We often expect our love partner to make the best choices for themselves and our relationship and when they are not our choices, we often get angry or disappointed. . . or both. Most people call this situation a problem; a problem we create by our expectations.
Try this: "no expectations, fewer disappointments." It's that simple. Not easy. Simple.
No expectations equal unconditional love. We all experience the need to have healthy choices exercised and when they don't show up, we either chose to have conversations about them or not. If the choices are abusive and therefore unacceptable, we begin to think about making a responsible choice to leave the relationship. However, always picking our lover apart because their choices are not the ones we would make can only point the relationship in the direction of failure.
"Okay," you say, "that's nice, but everyone has expectations!" Perhaps.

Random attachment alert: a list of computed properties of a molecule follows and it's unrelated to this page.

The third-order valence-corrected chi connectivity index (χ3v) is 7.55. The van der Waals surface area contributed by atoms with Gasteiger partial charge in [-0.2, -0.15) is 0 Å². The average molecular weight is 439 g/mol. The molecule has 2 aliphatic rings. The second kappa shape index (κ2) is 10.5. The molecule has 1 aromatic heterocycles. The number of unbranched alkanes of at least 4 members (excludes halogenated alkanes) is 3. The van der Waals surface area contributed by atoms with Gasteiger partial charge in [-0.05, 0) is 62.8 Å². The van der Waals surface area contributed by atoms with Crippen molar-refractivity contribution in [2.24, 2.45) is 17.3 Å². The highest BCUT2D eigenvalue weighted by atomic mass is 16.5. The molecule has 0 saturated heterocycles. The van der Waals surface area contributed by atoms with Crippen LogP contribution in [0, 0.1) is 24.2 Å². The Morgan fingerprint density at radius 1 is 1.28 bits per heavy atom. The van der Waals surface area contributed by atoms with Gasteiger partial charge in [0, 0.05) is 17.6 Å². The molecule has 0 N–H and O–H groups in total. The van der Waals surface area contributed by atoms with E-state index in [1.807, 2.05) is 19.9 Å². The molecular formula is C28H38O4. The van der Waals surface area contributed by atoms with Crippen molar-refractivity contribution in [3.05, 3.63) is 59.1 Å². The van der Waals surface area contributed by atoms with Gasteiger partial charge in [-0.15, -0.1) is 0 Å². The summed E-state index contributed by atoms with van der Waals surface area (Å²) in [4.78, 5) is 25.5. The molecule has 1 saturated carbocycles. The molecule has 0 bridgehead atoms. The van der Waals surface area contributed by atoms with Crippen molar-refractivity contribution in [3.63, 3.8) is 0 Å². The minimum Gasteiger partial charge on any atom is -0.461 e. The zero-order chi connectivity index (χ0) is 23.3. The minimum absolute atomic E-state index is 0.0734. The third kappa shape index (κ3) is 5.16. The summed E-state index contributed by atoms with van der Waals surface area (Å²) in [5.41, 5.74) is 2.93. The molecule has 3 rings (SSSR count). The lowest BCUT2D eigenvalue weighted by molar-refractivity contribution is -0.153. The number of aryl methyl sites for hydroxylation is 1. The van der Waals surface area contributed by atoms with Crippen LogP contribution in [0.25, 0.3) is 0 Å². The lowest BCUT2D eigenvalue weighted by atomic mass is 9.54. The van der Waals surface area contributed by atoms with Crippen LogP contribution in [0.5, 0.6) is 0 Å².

Today's lesson to learn is this: unfulfilled expectations always cause problems. Think about it. Your most recent issue with your partner relates in some way to an expectation that you had that didn't get fulfilled. Right?
Instead of being consistently confused by what you "expect" from your partner (and seldom get), focus and communicate your "needs." Most people do not do this. First, "you" must be clear about what you need from the relationship. Second, let your partner in on your little secret.
If we could accept the notion that everyone is doing the best they can, regardless of whether their choices are our choices, our attitude about our relationship would improve and perhaps the relationship we have would become the relationship we enjoy being in.
In my experience as a relationship coach, I would rate "unfulfilled expectations" as number 2 in a list of relationship problems.
What are your comments on this?
next: Relationship Derailment
Staff, H. (2008, November 11). Unfulfilled Expectations, HealthyPlace. Retrieved on 2024, March 2 from https://www.healthyplace.com/relationships/celebrate-love/unfulfilled-expectations